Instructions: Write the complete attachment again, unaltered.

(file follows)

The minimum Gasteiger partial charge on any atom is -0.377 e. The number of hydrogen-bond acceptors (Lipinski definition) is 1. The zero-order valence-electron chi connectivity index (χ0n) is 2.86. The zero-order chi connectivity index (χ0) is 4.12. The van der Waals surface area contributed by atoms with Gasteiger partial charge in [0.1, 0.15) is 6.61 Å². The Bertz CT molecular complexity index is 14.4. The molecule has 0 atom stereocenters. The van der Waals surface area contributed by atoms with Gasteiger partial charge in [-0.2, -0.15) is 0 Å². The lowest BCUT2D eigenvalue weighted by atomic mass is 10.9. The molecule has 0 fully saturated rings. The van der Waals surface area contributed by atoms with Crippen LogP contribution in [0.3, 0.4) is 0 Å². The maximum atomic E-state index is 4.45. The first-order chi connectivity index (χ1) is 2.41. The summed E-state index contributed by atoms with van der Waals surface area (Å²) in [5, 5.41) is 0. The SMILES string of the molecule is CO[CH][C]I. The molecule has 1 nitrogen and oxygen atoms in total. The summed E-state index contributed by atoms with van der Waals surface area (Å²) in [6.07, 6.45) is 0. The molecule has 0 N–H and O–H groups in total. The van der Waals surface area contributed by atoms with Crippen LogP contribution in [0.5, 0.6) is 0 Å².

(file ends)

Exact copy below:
The minimum Gasteiger partial charge on any atom is -0.377 e. The number of hydrogen-bond acceptors (Lipinski definition) is 1. The zero-order valence-electron chi connectivity index (χ0n) is 2.86. The zero-order chi connectivity index (χ0) is 4.12. The van der Waals surface area contributed by atoms with Gasteiger partial charge in [0.1, 0.15) is 6.61 Å². The Bertz CT molecular complexity index is 14.4. The molecule has 0 atom stereocenters. The van der Waals surface area contributed by atoms with Gasteiger partial charge in [-0.2, -0.15) is 0 Å². The lowest BCUT2D eigenvalue weighted by atomic mass is 10.9. The molecule has 0 fully saturated rings. The van der Waals surface area contributed by atoms with Crippen LogP contribution in [0.3, 0.4) is 0 Å². The maximum atomic E-state index is 4.45. The first-order chi connectivity index (χ1) is 2.41. The summed E-state index contributed by atoms with van der Waals surface area (Å²) in [5, 5.41) is 0. The SMILES string of the molecule is CO[CH][C]I. The molecule has 1 nitrogen and oxygen atoms in total. The summed E-state index contributed by atoms with van der Waals surface area (Å²) in [6.07, 6.45) is 0. The molecule has 0 N–H and O–H groups in total. The van der Waals surface area contributed by atoms with Crippen LogP contribution in [0.5, 0.6) is 0 Å².